Fear of falling and coexisting sensory difficulties as predictors of mobility decline in older women.
ABSTRACT Mobility decline, the coexistence of several sensory difficulties and fear of falling (FOF) are all common concerns in older people; however, knowledge about the combined effect of FOF and coexisting sensory difficulties on mobility is lacking.
Data on self-reported FOF, difficulties in hearing, vision, balance, and walking 2 km were gathered with a structured questionnaire among 434 women aged 63-76 years at baseline and after a 3-year follow-up. Logistic regression models were used for analyses.
Every third participant reported difficulties in walking 2 km at baseline. In cross-sectional analysis, the odds ratio for difficulties in walking 2 km was higher among persons who reported FOF compared with persons without FOF and the odds increased with the increasing number of sensory difficulties. Persons who reported FOF and who had three sensory difficulties had almost fivefold odds (odds ratio = 4.7, 95% confidence interval = 1.9-11.7) for walking difficulties compared with those who reported no FOF and no sensory difficulties. Among the 290 women without walking difficulties at baseline, 54 participants developed difficulty in walking 2 km during the 3-year follow-up. Odds ratio for incident walking difficulty was 3.5 (95% confidence interval = 1.6-7.8) in participants with FOF and with 2-3 sensory difficulties compared with persons without FOF and with at most one sensory difficulty at baseline.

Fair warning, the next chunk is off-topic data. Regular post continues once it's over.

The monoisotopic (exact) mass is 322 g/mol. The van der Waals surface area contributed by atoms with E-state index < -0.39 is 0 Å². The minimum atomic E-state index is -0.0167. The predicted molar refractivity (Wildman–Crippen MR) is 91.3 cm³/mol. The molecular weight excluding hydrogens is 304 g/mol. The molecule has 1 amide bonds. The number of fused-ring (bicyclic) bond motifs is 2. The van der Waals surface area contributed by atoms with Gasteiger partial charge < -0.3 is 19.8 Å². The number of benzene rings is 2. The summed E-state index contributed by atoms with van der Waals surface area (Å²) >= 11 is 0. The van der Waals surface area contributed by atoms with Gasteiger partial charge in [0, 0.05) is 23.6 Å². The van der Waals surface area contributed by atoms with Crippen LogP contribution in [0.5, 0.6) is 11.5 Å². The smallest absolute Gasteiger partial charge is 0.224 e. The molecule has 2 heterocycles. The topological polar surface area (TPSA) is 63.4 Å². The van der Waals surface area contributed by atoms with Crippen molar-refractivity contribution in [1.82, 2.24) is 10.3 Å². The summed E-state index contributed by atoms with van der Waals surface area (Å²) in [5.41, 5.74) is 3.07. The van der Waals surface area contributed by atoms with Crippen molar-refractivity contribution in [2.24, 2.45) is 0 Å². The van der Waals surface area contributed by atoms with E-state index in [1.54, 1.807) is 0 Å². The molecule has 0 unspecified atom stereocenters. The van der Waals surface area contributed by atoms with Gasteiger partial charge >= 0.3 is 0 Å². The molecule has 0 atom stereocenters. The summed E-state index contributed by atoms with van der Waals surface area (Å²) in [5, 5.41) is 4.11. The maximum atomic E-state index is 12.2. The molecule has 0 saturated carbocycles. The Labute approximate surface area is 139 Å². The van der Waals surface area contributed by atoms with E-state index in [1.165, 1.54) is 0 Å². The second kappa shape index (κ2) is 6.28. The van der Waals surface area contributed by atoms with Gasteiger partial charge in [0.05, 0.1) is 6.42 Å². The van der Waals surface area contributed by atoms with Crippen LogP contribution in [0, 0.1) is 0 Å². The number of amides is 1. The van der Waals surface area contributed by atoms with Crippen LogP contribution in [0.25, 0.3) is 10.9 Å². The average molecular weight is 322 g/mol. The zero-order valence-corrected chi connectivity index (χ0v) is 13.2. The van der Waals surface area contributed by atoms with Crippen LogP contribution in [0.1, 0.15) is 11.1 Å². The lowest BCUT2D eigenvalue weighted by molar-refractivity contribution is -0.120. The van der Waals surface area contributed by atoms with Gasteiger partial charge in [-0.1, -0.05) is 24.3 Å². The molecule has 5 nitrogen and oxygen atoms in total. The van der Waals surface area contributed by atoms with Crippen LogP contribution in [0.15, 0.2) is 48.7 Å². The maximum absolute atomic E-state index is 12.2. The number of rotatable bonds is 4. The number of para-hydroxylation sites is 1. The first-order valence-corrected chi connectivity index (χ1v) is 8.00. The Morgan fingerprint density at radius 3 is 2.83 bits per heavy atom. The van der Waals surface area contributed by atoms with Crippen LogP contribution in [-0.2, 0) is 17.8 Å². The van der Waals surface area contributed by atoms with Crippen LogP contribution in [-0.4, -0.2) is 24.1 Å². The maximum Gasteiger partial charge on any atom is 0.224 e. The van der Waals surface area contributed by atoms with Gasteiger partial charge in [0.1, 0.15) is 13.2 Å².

Older women who have several coexisting sensory difficulties combined with FOF are particularly vulnerable to mobility decline. Avoidance of walking as a result of FOF is likely to be reinforced when multiple sensory difficulties hinder reception of accurate information about the environment, resulting in accelerated decline in walking ability.